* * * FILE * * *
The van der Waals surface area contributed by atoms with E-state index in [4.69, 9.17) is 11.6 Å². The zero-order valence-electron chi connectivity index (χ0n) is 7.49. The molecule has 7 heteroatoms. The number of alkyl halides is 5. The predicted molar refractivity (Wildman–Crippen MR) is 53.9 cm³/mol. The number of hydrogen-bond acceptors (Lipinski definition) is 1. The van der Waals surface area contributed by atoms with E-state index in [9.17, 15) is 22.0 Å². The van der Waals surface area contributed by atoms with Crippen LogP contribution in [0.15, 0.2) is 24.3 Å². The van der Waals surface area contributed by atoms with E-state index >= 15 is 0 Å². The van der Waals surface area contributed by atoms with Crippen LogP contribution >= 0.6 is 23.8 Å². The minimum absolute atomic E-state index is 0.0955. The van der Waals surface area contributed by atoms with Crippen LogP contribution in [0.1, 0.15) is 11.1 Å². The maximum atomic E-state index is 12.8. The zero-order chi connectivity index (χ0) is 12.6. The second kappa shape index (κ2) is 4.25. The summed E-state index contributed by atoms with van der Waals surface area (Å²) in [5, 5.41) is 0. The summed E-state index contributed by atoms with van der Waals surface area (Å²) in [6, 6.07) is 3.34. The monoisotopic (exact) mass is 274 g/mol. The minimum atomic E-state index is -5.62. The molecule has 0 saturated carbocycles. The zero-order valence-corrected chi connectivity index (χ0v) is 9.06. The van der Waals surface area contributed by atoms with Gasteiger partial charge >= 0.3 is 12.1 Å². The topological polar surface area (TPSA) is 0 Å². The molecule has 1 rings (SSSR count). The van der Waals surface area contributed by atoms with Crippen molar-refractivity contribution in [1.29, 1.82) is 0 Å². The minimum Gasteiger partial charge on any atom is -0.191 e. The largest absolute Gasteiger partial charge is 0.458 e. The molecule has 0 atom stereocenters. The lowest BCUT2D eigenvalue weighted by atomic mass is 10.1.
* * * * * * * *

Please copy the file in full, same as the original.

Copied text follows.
The van der Waals surface area contributed by atoms with E-state index in [4.69, 9.17) is 11.6 Å². The zero-order valence-electron chi connectivity index (χ0n) is 7.49. The molecule has 7 heteroatoms. The number of alkyl halides is 5. The predicted molar refractivity (Wildman–Crippen MR) is 53.9 cm³/mol. The number of hydrogen-bond acceptors (Lipinski definition) is 1. The van der Waals surface area contributed by atoms with E-state index in [9.17, 15) is 22.0 Å². The van der Waals surface area contributed by atoms with Crippen LogP contribution in [0.15, 0.2) is 24.3 Å². The van der Waals surface area contributed by atoms with E-state index >= 15 is 0 Å². The van der Waals surface area contributed by atoms with Crippen LogP contribution >= 0.6 is 23.8 Å². The minimum absolute atomic E-state index is 0.0955. The van der Waals surface area contributed by atoms with Crippen LogP contribution in [0.1, 0.15) is 11.1 Å². The maximum atomic E-state index is 12.8. The zero-order chi connectivity index (χ0) is 12.6. The second kappa shape index (κ2) is 4.25. The summed E-state index contributed by atoms with van der Waals surface area (Å²) in [5, 5.41) is 0. The summed E-state index contributed by atoms with van der Waals surface area (Å²) in [6, 6.07) is 3.34. The monoisotopic (exact) mass is 274 g/mol. The minimum atomic E-state index is -5.62. The molecule has 0 saturated carbocycles. The zero-order valence-corrected chi connectivity index (χ0v) is 9.06. The van der Waals surface area contributed by atoms with Gasteiger partial charge >= 0.3 is 12.1 Å². The topological polar surface area (TPSA) is 0 Å². The molecule has 1 rings (SSSR count). The van der Waals surface area contributed by atoms with Crippen molar-refractivity contribution in [1.29, 1.82) is 0 Å². The minimum Gasteiger partial charge on any atom is -0.191 e. The largest absolute Gasteiger partial charge is 0.458 e. The molecule has 0 atom stereocenters. The lowest BCUT2D eigenvalue weighted by atomic mass is 10.1.